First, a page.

Friday, October 24, 2014

Pridyider (Rico Maria Ilarde, 2012)


Chilling me softly

Let's settle one thing: this is not Ishmael Bernal's Pridyider, the master filmmaker's memorable contribution to Regal's monstrously successful horror anthology franchise Shake, Rattle 'n Roll (1984)--thirteen sequels and counting (they seem to propagate like the undead), its fifteenth incarnation to haunt movie screens this coming Christmas. Bernal's film was a throwaway, a trifle concocted with veteran screenwriter/bank officer Amado Lacuesta to, y'know, entertain the kiddies, so they came up with the nuttiest premise possible: a killer fridge that swallows its prey whole.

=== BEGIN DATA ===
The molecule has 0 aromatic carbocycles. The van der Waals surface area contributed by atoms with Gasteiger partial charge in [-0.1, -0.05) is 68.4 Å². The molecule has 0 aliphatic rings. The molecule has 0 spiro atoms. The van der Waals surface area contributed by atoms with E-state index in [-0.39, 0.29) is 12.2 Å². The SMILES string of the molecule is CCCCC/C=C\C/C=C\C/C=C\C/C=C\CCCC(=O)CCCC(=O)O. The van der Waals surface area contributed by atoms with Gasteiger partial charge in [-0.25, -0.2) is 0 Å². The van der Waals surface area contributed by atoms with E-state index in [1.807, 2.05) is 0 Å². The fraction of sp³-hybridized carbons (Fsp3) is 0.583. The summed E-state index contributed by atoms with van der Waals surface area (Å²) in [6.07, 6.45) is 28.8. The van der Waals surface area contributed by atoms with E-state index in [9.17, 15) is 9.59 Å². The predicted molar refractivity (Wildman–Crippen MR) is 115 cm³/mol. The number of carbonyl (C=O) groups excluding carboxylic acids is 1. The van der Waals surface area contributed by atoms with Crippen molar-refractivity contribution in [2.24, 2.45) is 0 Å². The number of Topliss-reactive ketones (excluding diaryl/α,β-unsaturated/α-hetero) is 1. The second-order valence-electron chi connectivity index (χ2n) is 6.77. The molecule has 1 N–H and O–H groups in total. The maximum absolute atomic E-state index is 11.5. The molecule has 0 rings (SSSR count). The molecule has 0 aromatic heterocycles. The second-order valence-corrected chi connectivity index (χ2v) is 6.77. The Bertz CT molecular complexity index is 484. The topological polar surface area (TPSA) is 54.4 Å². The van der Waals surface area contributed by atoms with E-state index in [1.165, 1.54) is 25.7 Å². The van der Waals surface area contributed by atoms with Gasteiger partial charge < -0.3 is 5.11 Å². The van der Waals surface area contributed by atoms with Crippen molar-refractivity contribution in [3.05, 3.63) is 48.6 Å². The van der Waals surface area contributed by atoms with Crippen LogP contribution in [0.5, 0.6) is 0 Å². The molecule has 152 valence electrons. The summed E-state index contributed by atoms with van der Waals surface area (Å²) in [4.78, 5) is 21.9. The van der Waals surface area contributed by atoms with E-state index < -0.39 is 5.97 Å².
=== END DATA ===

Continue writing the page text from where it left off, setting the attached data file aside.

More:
And yet for all its disposable qualities it's solidly (if implausibly) built, its chrome trimmings gleaming under the kitchen flourescents with flashes of genuine wit. A cabbage head in a sink turns into a severed head; a household maiden yanks open the icebox door and cools herself in its lusty exhalations (talk about sensual and chilling at the same time). Does any of it mean anything? Probably not (well, maybe a sharp jab at Filipino consumerism), but sophisticated humor is so rare in Filipino films, sexy sophisticated humor even more rare, and sexy sophisticated horror-comedy rarest of all one is more than willing to forgive this short's weaknesses, its very improbability. It's like a snowball in hell--shouldn't be there, shouldn't last, but there it remains, defying all expectations with the stubborn fact of its existence.